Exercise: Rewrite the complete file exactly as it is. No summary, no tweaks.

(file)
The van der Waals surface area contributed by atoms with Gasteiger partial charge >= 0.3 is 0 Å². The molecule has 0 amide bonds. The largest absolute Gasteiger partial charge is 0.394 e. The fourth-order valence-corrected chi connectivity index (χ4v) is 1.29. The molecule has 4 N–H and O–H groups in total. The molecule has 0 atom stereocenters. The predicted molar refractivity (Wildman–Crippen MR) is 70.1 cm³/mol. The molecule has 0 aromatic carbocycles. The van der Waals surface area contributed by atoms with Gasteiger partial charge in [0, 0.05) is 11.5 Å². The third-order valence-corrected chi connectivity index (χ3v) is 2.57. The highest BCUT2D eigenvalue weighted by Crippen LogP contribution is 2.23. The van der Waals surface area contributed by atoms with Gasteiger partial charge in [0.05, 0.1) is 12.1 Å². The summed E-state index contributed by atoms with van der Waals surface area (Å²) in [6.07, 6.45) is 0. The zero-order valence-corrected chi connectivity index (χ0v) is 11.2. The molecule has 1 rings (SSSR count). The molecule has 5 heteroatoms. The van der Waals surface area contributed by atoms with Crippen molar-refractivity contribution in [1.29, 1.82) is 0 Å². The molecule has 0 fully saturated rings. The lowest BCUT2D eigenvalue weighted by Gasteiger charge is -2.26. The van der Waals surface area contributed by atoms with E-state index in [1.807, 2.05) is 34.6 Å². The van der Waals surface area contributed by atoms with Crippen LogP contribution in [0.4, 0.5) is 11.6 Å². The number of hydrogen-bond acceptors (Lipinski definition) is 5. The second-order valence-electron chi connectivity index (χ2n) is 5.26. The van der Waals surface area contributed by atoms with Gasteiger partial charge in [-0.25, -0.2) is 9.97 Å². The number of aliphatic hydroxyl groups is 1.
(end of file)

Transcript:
The van der Waals surface area contributed by atoms with Gasteiger partial charge >= 0.3 is 0 Å². The molecule has 0 amide bonds. The largest absolute Gasteiger partial charge is 0.394 e. The fourth-order valence-corrected chi connectivity index (χ4v) is 1.29. The molecule has 4 N–H and O–H groups in total. The molecule has 0 atom stereocenters. The predicted molar refractivity (Wildman–Crippen MR) is 70.1 cm³/mol. The molecule has 0 aromatic carbocycles. The van der Waals surface area contributed by atoms with Gasteiger partial charge in [0, 0.05) is 11.5 Å². The third-order valence-corrected chi connectivity index (χ3v) is 2.57. The highest BCUT2D eigenvalue weighted by Crippen LogP contribution is 2.23. The van der Waals surface area contributed by atoms with Gasteiger partial charge in [0.05, 0.1) is 12.1 Å². The summed E-state index contributed by atoms with van der Waals surface area (Å²) in [6.07, 6.45) is 0. The zero-order valence-corrected chi connectivity index (χ0v) is 11.2. The molecule has 1 rings (SSSR count). The molecule has 5 heteroatoms. The van der Waals surface area contributed by atoms with Crippen molar-refractivity contribution in [1.29, 1.82) is 0 Å². The molecule has 0 fully saturated rings. The lowest BCUT2D eigenvalue weighted by Gasteiger charge is -2.26. The van der Waals surface area contributed by atoms with E-state index in [1.807, 2.05) is 34.6 Å². The van der Waals surface area contributed by atoms with Crippen LogP contribution in [0.4, 0.5) is 11.6 Å². The number of hydrogen-bond acceptors (Lipinski definition) is 5. The second-order valence-electron chi connectivity index (χ2n) is 5.26. The van der Waals surface area contributed by atoms with Gasteiger partial charge in [-0.25, -0.2) is 9.97 Å². The number of aliphatic hydroxyl groups is 1.